18698 posts since MMVI

Writer: Kim

Dallas-based producer capshun is making a statement with the release of his debut EP OKAMI. Inspired by his affinity for Southeast Asian culture, the EP encapsulates a myriad of emotions and sounds, solidifying capshun’s bright future as an artist. From the picturesque “Rage” to the effortlessly beautiful vibes in “Destiny,” capshun’s OKAMI EP has something for everyone. 

“Okami is an alternate name for Ametersu, who, in Japanese Shinto religion is seen as the goddess of the sun and the universe. There is a japanese Folk tale where Okami walks the earth as a wolf deity and brings miracles and basically saves Japan from destruction. I wanted to create a world that brings the elements of the goddess to life through sound.” – capshun

capshun is one of the hottest new talents on the scene. His genre-defying sound has already gained support from big name artists like What So Not, Boombox Cartel, The Chainsmokers, Alexander Lewis, San Holo, UZ, and notice from platforms like Majestic Casual, Insomniac, Deadbeats and Heroic. capshun is also one of the creators and curators of Bonsai, an artist collective which is quickly becoming one of the premiere groups for experimental electronic music.

For years, the Alchemy compilations have helped establish Confession as the industry-wide flagship for exclusive cuts from some of house music’s most promising, underground talent. Having kicked off the near year and decade with the release of the Alchemy VI compilation, Tchami and his globally-recognized Confession imprint are closing the curtain on the iconic series with the next installment, The Final Alchemy. There’s a little bit of everything in The Final Alchemy, ranging from the hard-hitting bass in Confession favorite MASTERIA & AceMyth’s “Do It,” the breakbeat vibes in ZOOTH & ESH’s “Ride or Die,” and the seductive vocal samples and rhythm prevalent throughout JC Ordonez’ “Bounce That.” 

Dive into the full tracklist and check out the compilation below:

Brand new quartet of songs out now from Bad Honey, the South East London-based soul-pup duo. Delicate, dreamy, and positively dropping with sweet, succulent sauce, their Awake Tonight EP drops amidst much anticipation. Having already released the singles “Easily” and “Circles” earlier this year, Bad Honey looks to make their claim as arguably one of the must-watch talents of the year.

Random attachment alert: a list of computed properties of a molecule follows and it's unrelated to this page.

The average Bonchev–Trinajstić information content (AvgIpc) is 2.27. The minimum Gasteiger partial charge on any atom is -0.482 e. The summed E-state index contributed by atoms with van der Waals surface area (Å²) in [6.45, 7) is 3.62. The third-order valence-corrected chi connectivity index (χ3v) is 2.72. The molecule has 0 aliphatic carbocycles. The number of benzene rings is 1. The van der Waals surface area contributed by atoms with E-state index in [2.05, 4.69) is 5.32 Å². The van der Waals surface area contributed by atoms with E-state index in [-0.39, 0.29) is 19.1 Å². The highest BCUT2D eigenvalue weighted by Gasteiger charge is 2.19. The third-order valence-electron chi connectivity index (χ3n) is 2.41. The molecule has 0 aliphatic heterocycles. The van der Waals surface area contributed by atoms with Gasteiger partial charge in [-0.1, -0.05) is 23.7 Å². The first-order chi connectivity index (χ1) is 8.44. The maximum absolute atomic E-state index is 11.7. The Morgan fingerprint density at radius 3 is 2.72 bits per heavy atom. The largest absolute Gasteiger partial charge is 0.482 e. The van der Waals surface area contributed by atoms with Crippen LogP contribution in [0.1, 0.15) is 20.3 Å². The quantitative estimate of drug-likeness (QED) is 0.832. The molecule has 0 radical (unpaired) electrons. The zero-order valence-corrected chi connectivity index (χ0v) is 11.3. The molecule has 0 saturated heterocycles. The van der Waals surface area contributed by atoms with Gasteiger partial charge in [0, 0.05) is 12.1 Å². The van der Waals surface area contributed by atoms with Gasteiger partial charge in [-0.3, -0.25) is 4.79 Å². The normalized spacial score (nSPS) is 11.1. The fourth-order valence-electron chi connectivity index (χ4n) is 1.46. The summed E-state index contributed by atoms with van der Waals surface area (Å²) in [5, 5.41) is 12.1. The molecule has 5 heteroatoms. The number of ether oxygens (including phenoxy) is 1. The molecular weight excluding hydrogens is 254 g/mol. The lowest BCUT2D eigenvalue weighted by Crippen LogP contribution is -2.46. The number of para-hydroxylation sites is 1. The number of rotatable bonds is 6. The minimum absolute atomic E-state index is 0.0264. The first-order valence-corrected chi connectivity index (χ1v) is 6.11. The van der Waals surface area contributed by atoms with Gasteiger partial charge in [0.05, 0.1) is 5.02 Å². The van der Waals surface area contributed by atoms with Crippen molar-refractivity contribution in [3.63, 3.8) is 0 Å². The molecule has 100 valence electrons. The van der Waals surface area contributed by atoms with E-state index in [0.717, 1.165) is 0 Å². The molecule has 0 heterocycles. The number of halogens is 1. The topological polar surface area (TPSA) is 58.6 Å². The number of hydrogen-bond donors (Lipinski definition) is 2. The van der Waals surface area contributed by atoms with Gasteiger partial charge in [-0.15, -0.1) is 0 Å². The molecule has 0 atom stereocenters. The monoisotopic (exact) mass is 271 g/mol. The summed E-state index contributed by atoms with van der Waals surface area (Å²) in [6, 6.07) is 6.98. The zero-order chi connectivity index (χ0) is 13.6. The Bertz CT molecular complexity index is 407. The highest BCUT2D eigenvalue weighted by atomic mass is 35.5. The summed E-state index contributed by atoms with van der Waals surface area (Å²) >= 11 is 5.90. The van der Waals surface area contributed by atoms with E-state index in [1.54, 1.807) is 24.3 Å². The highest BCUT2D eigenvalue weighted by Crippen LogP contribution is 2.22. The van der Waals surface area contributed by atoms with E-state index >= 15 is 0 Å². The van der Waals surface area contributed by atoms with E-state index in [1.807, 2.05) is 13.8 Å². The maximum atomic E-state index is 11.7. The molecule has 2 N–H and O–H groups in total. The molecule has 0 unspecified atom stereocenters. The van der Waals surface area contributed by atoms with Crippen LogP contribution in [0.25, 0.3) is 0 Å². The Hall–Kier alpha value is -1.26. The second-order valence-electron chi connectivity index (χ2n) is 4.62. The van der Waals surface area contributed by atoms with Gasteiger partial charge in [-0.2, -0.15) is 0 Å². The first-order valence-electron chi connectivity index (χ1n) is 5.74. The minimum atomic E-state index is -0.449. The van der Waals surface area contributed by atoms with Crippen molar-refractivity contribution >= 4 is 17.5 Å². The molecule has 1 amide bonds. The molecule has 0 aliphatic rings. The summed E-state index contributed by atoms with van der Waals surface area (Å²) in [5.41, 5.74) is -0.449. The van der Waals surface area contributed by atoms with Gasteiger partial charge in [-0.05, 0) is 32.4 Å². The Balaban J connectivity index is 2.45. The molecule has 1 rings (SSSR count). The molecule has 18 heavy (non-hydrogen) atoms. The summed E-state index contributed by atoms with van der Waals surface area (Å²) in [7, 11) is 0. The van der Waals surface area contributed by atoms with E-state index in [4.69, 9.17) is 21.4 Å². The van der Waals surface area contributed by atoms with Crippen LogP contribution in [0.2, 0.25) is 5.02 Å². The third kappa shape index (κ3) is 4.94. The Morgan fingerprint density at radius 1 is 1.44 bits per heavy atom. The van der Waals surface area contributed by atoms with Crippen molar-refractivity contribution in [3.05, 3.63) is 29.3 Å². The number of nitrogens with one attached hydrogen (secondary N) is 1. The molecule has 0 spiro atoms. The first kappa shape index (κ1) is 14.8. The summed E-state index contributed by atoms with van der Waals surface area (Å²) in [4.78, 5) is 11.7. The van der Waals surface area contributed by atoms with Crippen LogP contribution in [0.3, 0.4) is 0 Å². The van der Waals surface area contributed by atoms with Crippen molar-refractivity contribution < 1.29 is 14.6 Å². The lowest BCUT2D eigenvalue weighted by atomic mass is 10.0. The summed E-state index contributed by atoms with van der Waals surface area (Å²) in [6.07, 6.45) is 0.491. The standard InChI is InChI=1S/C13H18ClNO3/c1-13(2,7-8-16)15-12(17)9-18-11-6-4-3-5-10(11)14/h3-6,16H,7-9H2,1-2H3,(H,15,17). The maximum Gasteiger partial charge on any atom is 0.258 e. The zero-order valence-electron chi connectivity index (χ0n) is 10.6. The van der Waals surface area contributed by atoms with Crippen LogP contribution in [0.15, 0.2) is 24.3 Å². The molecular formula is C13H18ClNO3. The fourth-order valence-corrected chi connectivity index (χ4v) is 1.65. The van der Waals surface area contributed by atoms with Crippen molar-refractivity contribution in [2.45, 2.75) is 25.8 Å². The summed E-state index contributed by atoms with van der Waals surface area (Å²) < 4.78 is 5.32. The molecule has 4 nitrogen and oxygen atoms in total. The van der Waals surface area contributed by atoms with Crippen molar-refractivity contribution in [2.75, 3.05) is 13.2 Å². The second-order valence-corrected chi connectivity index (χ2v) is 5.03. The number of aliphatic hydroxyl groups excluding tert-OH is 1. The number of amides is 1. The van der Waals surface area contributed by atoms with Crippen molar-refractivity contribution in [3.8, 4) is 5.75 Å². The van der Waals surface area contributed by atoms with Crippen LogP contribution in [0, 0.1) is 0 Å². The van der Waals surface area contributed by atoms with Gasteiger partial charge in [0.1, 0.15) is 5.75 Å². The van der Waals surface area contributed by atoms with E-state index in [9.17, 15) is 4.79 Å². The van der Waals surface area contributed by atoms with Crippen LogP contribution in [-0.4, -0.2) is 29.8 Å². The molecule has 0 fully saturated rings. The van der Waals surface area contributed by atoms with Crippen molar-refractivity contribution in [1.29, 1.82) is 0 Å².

Hotel Garuda is back with his new single “Mutual,” a follow up to “Head In The Trees” last year. Out now on Mom+Pop music, “Mutual” is an excellent indicator of his desire and ability to expand his skill set from DJ/producer to singer/songwriter, once again flexes his smooth vocal chops in his new single. “Mutual” continues the trend of reflective, vocal-driven songs from the LA-based artist, each providing a contextual look into what he’s been through in both his career and personal life to date. “Mutual is a song that describes a gap in communication, a distance between two people that is less physical than it is emotional,” he shares, “I thought it would be interesting to write about the feeling of wanting someone and being wanted by them, without any of the certainty of a monogamous relationship.”

Joining the expanding ranks of Next Wave’s forthcoming compilation, native Californian singer-songwriter Casey Mattson is back with “Disappear,” a lo-fi banger about the journey of finding and losing love, following the 2019 release of his single “Nothing Compares 2 U”. 

“Disappear” is the third single from Mattson, the multi-instrumentalist and producer/writer of Oliver Tree’s “Alien Boy.” Casey’s rich atmospheric vocals are supported by down-tuned acoustic guitars, bold sub basses and warm electronic drums. Written and recorded at Mattson’s house in Los Angeles, this is a ballad about the longing for someone that you remember fondly but know you can never experience again.

Following his recent Xuitcasecity collaboration “Rich & Sad,” PLVTINUM has returned with another stunning original. Featuring hip-hop sensation Lil Aaron, “Girls On The Internet” is a witty and critical analysis of society’s social media habits, much to the tune of Blackbear or Gianni & Kyle. Toying with the line between early 2000’s pop punk and modern top 40 sensibilities, this emo-leaning trap ballad explores the downfalls of meeting girls on social media.